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Steve Jobs recovering from transplant surgery

by Angeline Booher / June 21, 2009 12:02 AM PDT
Jobs, co-founder and chief executive of Apple Inc., underwent a liver transplant in Tennessee two months ago while on a leave of absence from the company since January, the Wall Street Journal reported Saturday.

While the 54-year-old business icon has kept much of his medical condition private, he confirmed in 2004 that he was diagnosed with a pancreatic tumor known as an islet cell neuroendocrine tumor, which is considered far less deadly than most pancreatic growths. He underwent surgery in 2004 at Stanford University Medical Center but was forced to take a leave of absence earlier this year due to an undisclosed medical condition that had caused dramatic weight loss.

With new reports indicating Jobs has undergone a liver transplant, physicians say the tumor probably metastasized to his liver, which is a likely place for the disease to spread. Still, a liver transplant would not usually be one of the first interventions attempted.


Wishing him a speedy and uneventful recovery!

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As I read about his transplant....
by Josh K / June 21, 2009 6:42 AM PDT

....I began to wonder (in general) whether the CEO of a publicly traded company has any obligation to be candid about his medical situation, especially a CEO as closely tied to the success/failure/direction of his company as Steve Jobs has been. Jobs has been very secretive about his condition and I'm wondering how that plays with his stockholders.

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I don't know but ...
by Bill Osler / June 21, 2009 11:38 AM PDT

I think you are really asking two questions:
(1) Is there an obligation to disclose health problems? I would guess that there is not;
(2) Is there an obligation to be honest in whatever IS disclosed? I would guess that the answer is 'yes' and that Jobs has failed in that regard. However, I'm not an attorney and I could well be wrong.
Based on the little bit of 3rd or 4th hand information I've picked up about his health situation I have to conclude that he has mislead the public about the seriousness of the current illness. I would not be willing to guess whether that was deliberate or the result of personal denial. That public announcement about treating a hormone imbalance was awfully suspicious.
I had a recent discussion with a healthcare informatics specialist about privacy issues. We both wondered whether somebody as famously private as Mr. Jobs would willingly have any personal health information entered into electronic records but of course he probably does not have much input into how his physician keeps his records.

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(NT) Good answer. Rob
by Ziks511 / June 21, 2009 12:06 PM PDT
In reply to: I don't know but ...
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And probably not any control
by Angeline Booher / June 21, 2009 11:46 PM PDT
In reply to: I don't know but ...

.... over how his insurance company handles their records. (Assuming his care was not self pay, which he could afford.)

Off the top of my head I can't name any other CEOs of well know companies. Jobs and Gates have had a much higher profile so are more widely recognized. This sort of puts a label of "celebrity" on them, as well.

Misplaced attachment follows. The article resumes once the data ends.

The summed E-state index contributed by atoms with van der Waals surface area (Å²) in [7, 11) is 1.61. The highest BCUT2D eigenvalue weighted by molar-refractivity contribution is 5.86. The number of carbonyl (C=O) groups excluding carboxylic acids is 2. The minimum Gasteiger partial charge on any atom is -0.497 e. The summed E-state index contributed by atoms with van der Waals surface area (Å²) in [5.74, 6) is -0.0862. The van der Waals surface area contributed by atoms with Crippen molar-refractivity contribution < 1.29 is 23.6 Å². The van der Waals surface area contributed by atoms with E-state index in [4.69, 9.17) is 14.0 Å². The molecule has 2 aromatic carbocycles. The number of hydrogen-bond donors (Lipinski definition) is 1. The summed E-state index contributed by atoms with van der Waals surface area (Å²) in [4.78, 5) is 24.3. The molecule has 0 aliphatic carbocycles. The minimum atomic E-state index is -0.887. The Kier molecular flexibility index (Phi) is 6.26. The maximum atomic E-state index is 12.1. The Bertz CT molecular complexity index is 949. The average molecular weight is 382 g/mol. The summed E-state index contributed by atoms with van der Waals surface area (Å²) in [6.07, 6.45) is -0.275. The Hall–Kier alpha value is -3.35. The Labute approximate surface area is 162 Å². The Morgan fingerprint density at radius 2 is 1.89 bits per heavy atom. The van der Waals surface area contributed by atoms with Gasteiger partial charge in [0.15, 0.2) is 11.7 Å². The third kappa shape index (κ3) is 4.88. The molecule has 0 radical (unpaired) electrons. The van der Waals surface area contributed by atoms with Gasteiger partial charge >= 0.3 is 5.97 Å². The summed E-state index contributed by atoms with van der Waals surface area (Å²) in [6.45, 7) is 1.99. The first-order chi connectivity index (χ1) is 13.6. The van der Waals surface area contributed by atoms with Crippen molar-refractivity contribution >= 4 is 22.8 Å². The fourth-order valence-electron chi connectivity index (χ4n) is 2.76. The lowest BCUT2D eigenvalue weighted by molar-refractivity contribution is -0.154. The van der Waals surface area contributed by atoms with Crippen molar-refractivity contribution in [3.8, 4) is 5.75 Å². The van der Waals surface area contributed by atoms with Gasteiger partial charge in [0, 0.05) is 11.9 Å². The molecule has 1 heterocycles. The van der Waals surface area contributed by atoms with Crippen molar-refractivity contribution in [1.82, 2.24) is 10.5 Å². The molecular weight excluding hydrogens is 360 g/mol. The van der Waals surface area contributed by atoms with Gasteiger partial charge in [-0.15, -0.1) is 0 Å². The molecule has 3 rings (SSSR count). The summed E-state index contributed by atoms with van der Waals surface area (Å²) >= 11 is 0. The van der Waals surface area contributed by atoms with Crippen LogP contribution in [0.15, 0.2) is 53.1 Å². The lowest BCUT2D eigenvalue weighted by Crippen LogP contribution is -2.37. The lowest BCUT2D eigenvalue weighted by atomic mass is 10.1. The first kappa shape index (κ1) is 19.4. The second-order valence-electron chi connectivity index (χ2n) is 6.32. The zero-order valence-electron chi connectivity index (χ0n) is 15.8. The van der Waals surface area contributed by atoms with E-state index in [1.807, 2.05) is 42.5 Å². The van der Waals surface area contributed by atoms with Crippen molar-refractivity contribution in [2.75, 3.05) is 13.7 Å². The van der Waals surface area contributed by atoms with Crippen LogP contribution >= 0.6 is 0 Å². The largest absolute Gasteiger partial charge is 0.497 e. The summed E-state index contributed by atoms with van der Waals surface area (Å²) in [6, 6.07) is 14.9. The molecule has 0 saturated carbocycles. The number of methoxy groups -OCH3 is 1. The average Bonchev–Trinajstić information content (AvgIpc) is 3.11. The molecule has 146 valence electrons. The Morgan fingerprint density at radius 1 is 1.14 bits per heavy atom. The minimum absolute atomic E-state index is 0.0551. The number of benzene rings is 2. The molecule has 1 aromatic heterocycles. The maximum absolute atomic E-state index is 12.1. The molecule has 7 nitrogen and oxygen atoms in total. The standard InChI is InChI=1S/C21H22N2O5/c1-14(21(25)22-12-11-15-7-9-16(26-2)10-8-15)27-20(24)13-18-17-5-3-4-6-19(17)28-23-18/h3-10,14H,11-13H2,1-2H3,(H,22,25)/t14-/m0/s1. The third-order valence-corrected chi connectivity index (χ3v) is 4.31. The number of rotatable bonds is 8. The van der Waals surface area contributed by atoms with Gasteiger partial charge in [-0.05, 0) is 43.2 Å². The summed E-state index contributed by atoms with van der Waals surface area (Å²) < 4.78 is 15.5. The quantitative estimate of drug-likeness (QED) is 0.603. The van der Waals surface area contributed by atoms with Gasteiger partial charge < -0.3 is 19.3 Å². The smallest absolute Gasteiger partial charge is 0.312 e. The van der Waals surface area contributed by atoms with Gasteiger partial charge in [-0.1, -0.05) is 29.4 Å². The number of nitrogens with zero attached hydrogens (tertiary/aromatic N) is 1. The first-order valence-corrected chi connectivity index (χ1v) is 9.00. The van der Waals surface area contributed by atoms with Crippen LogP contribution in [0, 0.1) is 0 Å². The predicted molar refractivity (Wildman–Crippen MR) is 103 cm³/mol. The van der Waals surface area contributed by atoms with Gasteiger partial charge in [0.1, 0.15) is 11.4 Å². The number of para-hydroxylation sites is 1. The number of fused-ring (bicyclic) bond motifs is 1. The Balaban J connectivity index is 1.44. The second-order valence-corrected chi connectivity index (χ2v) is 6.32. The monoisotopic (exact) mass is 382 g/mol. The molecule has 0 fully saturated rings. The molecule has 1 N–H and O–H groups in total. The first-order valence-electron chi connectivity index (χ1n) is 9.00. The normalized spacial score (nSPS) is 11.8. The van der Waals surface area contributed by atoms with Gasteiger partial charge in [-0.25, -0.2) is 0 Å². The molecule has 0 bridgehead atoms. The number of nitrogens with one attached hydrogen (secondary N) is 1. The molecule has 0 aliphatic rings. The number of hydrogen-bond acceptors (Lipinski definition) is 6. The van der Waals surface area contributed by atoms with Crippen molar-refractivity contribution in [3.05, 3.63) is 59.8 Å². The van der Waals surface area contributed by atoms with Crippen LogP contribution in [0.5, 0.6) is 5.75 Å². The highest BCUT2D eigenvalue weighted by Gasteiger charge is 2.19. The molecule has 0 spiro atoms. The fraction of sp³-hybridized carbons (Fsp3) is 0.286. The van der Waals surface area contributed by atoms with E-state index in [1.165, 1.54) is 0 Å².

As celebrities they are subject to the close scrutiny of the "entertainment" media as well as the business one.

For that reason I think that regardless of the initial announcement, there would have been rampant speculation.

Even now that facts are being released, there is still speculation. Physicians who never saw the patient and were not privy to the testing results have been willing to offer criticism of his treatment. Monday morning quarterbacking. They say what they would have done, but they can't guarantee that with knowing every result in the work-up they would not have opted for the same.

Kudos to the staff of the TN hospital for honoring the privacy issues!

Speakeasy Moderator

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I have not really followed it, but ...
by Bill Osler / June 22, 2009 12:57 PM PDT

In the discussions I've seen the criticism has been that liver transplant as a procedure for metastatic cancer is not usually considered appropriate. As a rule, once cancers have metastasized the prognosis is pretty bad even if the liver mets are removed. The result is that many people regard giving a cancer patient a new liver as more-or-less equivalent to throwing the liver away. I don't know whether there is something special related to this cancer that changes the picture.

I don't have any expertise in transplant surgery, pancreatic cancer therapy or the other relevant disciplines, so I cannot say that the treatment was inappropriate. However, given the shortage of livers available for transplant and the length of waiting lists that usually exist it is surprising that he was able to receive one.

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Of course he has an obligation to disclose his medical
by Desperado JC / June 22, 2009 6:04 AM PDT
In reply to: I don't know but ...

condition if it bears on his ability to do his job. Apple's stock value assumes that Jobs will be at the helm and doing his job in a competent manner. If he won't be there, then that is a material fact which needs to be disclosed. Refusing to disclose the facts simply opens Apple to lawsuits.

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